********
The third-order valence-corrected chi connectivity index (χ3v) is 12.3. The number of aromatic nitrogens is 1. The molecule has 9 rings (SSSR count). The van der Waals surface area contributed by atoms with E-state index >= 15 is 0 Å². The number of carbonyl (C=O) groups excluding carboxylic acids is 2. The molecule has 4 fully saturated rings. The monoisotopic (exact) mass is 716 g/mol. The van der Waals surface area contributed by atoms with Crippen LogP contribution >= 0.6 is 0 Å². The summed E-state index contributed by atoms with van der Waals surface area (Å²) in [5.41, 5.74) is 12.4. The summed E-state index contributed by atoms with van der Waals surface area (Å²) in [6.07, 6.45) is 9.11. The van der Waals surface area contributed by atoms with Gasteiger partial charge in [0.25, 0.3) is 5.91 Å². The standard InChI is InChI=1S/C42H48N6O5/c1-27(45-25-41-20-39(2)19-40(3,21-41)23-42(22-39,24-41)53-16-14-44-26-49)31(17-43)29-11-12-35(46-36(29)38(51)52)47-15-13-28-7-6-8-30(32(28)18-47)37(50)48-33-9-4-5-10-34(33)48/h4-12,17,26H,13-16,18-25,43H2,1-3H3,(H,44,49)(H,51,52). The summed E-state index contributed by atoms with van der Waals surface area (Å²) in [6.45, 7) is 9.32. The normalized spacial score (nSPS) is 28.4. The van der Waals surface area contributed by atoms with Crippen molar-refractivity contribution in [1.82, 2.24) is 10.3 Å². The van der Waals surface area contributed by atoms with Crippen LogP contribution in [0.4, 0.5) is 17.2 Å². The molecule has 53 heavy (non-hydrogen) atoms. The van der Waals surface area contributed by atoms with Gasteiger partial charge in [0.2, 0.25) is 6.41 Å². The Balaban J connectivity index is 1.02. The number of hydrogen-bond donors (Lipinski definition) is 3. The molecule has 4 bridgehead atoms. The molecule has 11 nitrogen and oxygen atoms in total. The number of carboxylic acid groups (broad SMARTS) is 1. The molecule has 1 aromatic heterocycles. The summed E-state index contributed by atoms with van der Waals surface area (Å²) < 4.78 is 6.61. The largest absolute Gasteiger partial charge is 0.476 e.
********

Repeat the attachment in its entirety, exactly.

The third-order valence-corrected chi connectivity index (χ3v) is 12.3. The number of aromatic nitrogens is 1. The molecule has 9 rings (SSSR count). The van der Waals surface area contributed by atoms with E-state index >= 15 is 0 Å². The number of carbonyl (C=O) groups excluding carboxylic acids is 2. The molecule has 4 fully saturated rings. The monoisotopic (exact) mass is 716 g/mol. The van der Waals surface area contributed by atoms with Crippen LogP contribution >= 0.6 is 0 Å². The summed E-state index contributed by atoms with van der Waals surface area (Å²) in [5.41, 5.74) is 12.4. The summed E-state index contributed by atoms with van der Waals surface area (Å²) in [6.07, 6.45) is 9.11. The van der Waals surface area contributed by atoms with Gasteiger partial charge in [0.25, 0.3) is 5.91 Å². The standard InChI is InChI=1S/C42H48N6O5/c1-27(45-25-41-20-39(2)19-40(3,21-41)23-42(22-39,24-41)53-16-14-44-26-49)31(17-43)29-11-12-35(46-36(29)38(51)52)47-15-13-28-7-6-8-30(32(28)18-47)37(50)48-33-9-4-5-10-34(33)48/h4-12,17,26H,13-16,18-25,43H2,1-3H3,(H,44,49)(H,51,52). The summed E-state index contributed by atoms with van der Waals surface area (Å²) in [6.45, 7) is 9.32. The normalized spacial score (nSPS) is 28.4. The van der Waals surface area contributed by atoms with Crippen molar-refractivity contribution in [1.82, 2.24) is 10.3 Å². The van der Waals surface area contributed by atoms with Crippen LogP contribution in [0.4, 0.5) is 17.2 Å². The molecule has 53 heavy (non-hydrogen) atoms. The van der Waals surface area contributed by atoms with Gasteiger partial charge in [0.2, 0.25) is 6.41 Å². The Balaban J connectivity index is 1.02. The number of hydrogen-bond donors (Lipinski definition) is 3. The molecule has 4 bridgehead atoms. The molecule has 11 nitrogen and oxygen atoms in total. The number of carboxylic acid groups (broad SMARTS) is 1. The molecule has 1 aromatic heterocycles. The summed E-state index contributed by atoms with van der Waals surface area (Å²) < 4.78 is 6.61. The largest absolute Gasteiger partial charge is 0.476 e.